The frequency of use should directly correlate to its ease of use – if it’s something that is used every single day or multiple times a day, then it’s “place” should be out in the open and within reach. Take a TV Remote or a toothbrush for example – two items that, in the average household are very likely to be used on an extremely frequent basis. Declaring that the remote control should go into a basket, which in turn is shut away in one of the entertainment center’s cabinets is fine and dandy, but who the hell is actually going to put it there? And if my toothbrush is not someplace where I can reach for it while standing at the bathroom sink, but rather I have to open a cabinet or drawer or, heaven forbid, bend down to find it, then I’m likely to just stop brushing my teeth entirely. It’s not that I’m lazy… well, I am, but this particular point would still be true even if I weren’t… but I just think, at a functional level it is just insane to put something you use constantly in a place that is not extremely easy to access. However, if you rarely use something, or if it is strictly decorative and serves no other function, then where you put hardly matters.
Basically it comes down to the question “If I put this item in this place, will accessing this item from this place be of sufficient effort or annoyance that it will actively dissuade me from using this item?” If I feel that the answer is “Yes, if I put this item here, then I am pretty sure I will begin to use this item less frequently than I currently do.” If that item is something important – like, again, a toothbrush or remote control, or maybe a piece of exercise equipment then a “yes” answer to that question is simply unacceptable and putting that object in the proposed place is equally unacceptable. Example: I bought a stair-stepper so that I could get some exercise without having to go outside and get all hot and sweaty or subject myself to airborne allergens. I could just put it in front of the TV and let my mind atrophy instead of my muscles, for a change. But there was no good place to store the thing when I wasn’t using it. My wife kept putting it in increasingly more obscure and hard to reach spots, because it was, to be honest, and ugly-ass piece of plastic and rubber and was a bit of an eyesore. But the problem was, this was something I was already hard-pressed to find motivation to use, because I hate exercise. But as it grew progressively harder and harder for me to access the tool, the less and less diligent I was in using it. On the flip side, I often use this trick when I am using something too much. For example, if I buy a bag of candy and I find I’m eating it too quickly I will put the candy in a dish with a lid and then put that dish in a cabinet. Now, to get candy I have to open both the cabinet containing the dish and the dish itself. This increases the level of effort to get the candy enough that I will probably just forget the candy even exists for the rest of eternity, and, problem solved!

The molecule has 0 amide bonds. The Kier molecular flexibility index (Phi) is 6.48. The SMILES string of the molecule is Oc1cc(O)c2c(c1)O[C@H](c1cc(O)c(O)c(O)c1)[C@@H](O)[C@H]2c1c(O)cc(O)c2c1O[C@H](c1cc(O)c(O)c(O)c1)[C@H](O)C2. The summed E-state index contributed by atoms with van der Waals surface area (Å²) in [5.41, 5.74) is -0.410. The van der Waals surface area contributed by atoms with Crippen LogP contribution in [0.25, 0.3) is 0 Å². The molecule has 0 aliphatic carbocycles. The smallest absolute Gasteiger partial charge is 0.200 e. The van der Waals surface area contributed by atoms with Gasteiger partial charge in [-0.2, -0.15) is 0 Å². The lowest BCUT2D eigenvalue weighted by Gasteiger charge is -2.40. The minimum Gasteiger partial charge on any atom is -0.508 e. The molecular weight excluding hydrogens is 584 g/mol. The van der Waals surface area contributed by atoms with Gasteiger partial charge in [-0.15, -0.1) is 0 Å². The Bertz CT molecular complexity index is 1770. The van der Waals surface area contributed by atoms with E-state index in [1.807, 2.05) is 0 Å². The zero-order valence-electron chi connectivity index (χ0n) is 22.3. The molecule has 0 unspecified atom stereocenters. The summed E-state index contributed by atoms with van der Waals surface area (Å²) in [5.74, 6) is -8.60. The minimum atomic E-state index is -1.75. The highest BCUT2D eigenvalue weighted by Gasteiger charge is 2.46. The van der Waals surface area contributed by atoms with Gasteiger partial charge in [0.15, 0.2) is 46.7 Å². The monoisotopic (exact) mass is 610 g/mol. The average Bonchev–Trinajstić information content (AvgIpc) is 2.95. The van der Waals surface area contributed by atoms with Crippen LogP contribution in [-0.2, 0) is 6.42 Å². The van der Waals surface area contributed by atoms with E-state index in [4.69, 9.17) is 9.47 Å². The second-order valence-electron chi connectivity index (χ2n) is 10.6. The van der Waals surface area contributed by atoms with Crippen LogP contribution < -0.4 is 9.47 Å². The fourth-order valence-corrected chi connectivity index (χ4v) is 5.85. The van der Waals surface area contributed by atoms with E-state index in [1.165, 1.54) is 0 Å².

But what on earth does this have to do with Magic?